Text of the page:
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Landore (Welsh: Glandŵr) is a district and community in Swansea, Wales. The district falls in the Landore council ward. A mainly residential area, it is located about 2.5 miles north of Swansea city centre. The north-easterly part of Landore is known as Morfa. There have been a number of new developments in the 21st century, such as the Liberty Stadium and the Morfa Shopping Park, which opened in 2005.

Landore
Glandŵr
Liberty stadium swansea.jpg
Liberty stadium in Landore
Landore Glandŵr is located in Swansea
Landore Glandŵr
Landore
Glandŵr
Location within Swansea
OS grid referenceSS656957
Principal area
Ceremonial county
CountryWales
Sovereign stateUnited Kingdom
Post townSWANSEA
Postcode districtSA1/SA5
Dialling code01792
PoliceSouth Wales
FireMid and West Wales
AmbulanceWelsh
EU ParliamentWales
UK Parliament
Welsh Assembly
List of places
UK
Wales
Swansea
51°38′N 3°56′W / 51.64°N 03.94°W / 51.64; -03.94Coordinates: 51°38′N 3°56′W / 51.64°N 03.94°W / 51.64; -03.94

FacilitiesEdit

A new £1.5m bowls stadium, the Landore Bowls Stadium opened in early 2008 becoming the home of the Swansea Indoor Bowls Club. The venue hosted the World Indoor Singles and Mixed Pairs Championships in April 2008.[1]

Great Western Railway's Landore Depot is used for servicing Inter City 125 passenger trains. The Landore railway viaduct is a prominent local landmark. Landore once had a railway station, a stop on the South Wales Railway located near the Swansea Loop East Junction.[2][3]

Landore has a park and ride with 550 spaces. The associated bus service, which is operated by First Cymru as route 501,[4] uses a bus lane to the railway station.[5]

In September 2013, the Swansea City Landore Training Academy was opened. The facility cost £6 million and is home to the club's reserve and academy teams, including an indoor pitch as well as grass and Artificial turf outdoor fields.[6]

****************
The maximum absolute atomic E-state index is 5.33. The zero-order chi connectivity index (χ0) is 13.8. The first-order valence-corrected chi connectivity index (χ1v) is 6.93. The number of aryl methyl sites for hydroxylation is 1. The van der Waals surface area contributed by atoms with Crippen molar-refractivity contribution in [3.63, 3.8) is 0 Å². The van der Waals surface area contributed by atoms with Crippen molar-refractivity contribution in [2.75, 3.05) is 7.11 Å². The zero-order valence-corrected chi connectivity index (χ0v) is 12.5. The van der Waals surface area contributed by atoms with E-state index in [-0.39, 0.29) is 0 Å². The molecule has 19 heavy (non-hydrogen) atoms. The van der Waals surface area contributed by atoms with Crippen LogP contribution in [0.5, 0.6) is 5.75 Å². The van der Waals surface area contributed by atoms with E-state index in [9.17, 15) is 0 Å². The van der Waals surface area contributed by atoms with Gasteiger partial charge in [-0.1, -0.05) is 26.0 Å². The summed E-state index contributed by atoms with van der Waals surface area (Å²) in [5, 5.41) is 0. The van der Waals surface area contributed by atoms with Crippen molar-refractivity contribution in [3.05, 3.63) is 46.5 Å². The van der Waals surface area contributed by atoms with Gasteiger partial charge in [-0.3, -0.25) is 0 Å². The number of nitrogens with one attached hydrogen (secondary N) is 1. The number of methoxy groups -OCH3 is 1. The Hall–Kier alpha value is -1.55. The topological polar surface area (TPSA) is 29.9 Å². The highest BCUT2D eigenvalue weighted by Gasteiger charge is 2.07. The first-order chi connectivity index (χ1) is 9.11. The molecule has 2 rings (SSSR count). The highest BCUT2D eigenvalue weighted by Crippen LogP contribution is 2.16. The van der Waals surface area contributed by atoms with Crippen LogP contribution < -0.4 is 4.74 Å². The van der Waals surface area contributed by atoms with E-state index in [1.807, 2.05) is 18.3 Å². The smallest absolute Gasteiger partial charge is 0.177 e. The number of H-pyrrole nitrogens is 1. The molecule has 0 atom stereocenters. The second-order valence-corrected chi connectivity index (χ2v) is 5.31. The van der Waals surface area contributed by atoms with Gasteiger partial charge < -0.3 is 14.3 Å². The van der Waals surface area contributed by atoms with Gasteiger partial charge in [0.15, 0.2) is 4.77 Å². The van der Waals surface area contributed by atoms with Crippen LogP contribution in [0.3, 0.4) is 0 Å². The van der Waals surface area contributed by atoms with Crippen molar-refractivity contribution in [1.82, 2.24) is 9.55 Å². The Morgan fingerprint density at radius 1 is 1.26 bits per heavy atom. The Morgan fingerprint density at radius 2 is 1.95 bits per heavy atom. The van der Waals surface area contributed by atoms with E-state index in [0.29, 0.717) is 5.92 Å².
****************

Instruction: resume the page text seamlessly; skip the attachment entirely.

Public transportEdit

Southbound ftrmetro Northbound
Hafod   Landore   Liberty Stadium

Industrial heritageEdit

The first copper works in the Swansea area was opened in Landore in 1717,[7] and in the 1860s Carl Wilhelm Siemens perfected the open hearth furnace at a local works.[7] By 1873 the area had one of the world's largest steelworks,[7] and industrial pollution in Landore inspired the doggerel it came to pass in days of yore / the Devil chanced upon Landore. / Quoth he:"by all this fume and stink / I can't be far from home, I think."[7] Landore has a number of listed buildings from its industrial past. There is a campaign to make the remaining historical buildings in the Lower Swansea valley, including Landore, a World Heritage Site.[8]

Grade II listed buildings include:[9]

  • Pier to former Waste Tip Tramroad & adjoining boundary wall, Hafod Copper Works off Neath Road
  • Copper Slag Abutment to former Waste Tip Tramroad, Hafod Copper Works off Neath Road
  • Hafod Lime Kiln, off Neath Road
  • Canteen Building, at former Yorkshire Imperial Metal Works on Neath Road
  • Morfa Bridge, off Normandy Road
  • Morfa Quay, off Normandy Road
  • Laboratory Building at entrance of former Yorkshire Imperial Metal Works on Neath Road
  • Vivian Works Engine House at former Yorkshire Imperial Metal Works on Neath Road
  • Chimney west of Vivian Works Engine House at former Yorkshire Imperial Metal Works on Neath Road
  • Casey's Roofing Centre, formerly Landore Cinema on Neath Road
  • Old Siloh Chapel (English) & Sunday School on Siloh Road
  • Museum Stores, formerly Morfa Copperworks
  • Former Hafod Copper Works, River Quay
  • Former Vivian Locomotive Shed
  • Boundary Wall at former Hafod Copper Works

Grade II* listed buildings:[9]

  • Mushgrove Engine House & adjacent Chimney Stack, at former Yorkshire Imperial Metal Works, Neath Road
  • New Siloh Congregational Chapel & School House on Siloh Road

See alsoEdit

ReferencesEdit

  1. ^ World bowls tourney at new Swansea stadium
  2. ^ Local Time Tables for the Great Western Railway June 1881
  3. ^ The National Archives | Access to Archives
  4. ^ Landore Park & Ride Archived 2007-10-11 at the Wayback Machine
  5. ^ Work starts on rapid bus route Archived 2011-08-20 at the Wayback Machine
  6. ^ "Swansea City Academy - About Us". Swansea City A.F.C. Retrieved 21 December 2017.
  7. ^ a b c d The Welsh Academy Encyclopedia of Wales. Cardiff: University of Wales Press 2008
  8. ^ Swansea History Web Home Page
  9. ^ a b City and County of Swansea: Listed Building Index Archived 2014-08-09 at the Wayback Machine

External linksEdit